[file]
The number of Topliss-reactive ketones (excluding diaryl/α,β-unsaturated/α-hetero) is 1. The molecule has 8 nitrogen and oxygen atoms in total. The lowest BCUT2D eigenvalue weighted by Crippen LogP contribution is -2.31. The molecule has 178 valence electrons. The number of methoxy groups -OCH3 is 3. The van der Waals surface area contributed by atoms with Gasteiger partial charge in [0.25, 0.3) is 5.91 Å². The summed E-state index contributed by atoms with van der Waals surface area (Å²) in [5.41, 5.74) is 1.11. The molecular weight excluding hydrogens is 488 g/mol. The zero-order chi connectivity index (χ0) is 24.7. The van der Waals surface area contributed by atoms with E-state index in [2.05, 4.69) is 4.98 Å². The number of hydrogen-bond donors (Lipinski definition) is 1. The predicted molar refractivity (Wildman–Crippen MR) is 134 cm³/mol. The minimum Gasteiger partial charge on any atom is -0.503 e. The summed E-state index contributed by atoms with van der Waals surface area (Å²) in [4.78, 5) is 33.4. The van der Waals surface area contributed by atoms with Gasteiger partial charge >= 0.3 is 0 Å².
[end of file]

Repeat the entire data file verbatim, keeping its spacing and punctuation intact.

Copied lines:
The number of Topliss-reactive ketones (excluding diaryl/α,β-unsaturated/α-hetero) is 1. The molecule has 8 nitrogen and oxygen atoms in total. The lowest BCUT2D eigenvalue weighted by Crippen LogP contribution is -2.31. The molecule has 178 valence electrons. The number of methoxy groups -OCH3 is 3. The van der Waals surface area contributed by atoms with Gasteiger partial charge in [0.25, 0.3) is 5.91 Å². The summed E-state index contributed by atoms with van der Waals surface area (Å²) in [5.41, 5.74) is 1.11. The molecular weight excluding hydrogens is 488 g/mol. The zero-order chi connectivity index (χ0) is 24.7. The van der Waals surface area contributed by atoms with E-state index in [2.05, 4.69) is 4.98 Å². The number of hydrogen-bond donors (Lipinski definition) is 1. The predicted molar refractivity (Wildman–Crippen MR) is 134 cm³/mol. The minimum Gasteiger partial charge on any atom is -0.503 e. The summed E-state index contributed by atoms with van der Waals surface area (Å²) in [4.78, 5) is 33.4. The van der Waals surface area contributed by atoms with Gasteiger partial charge >= 0.3 is 0 Å².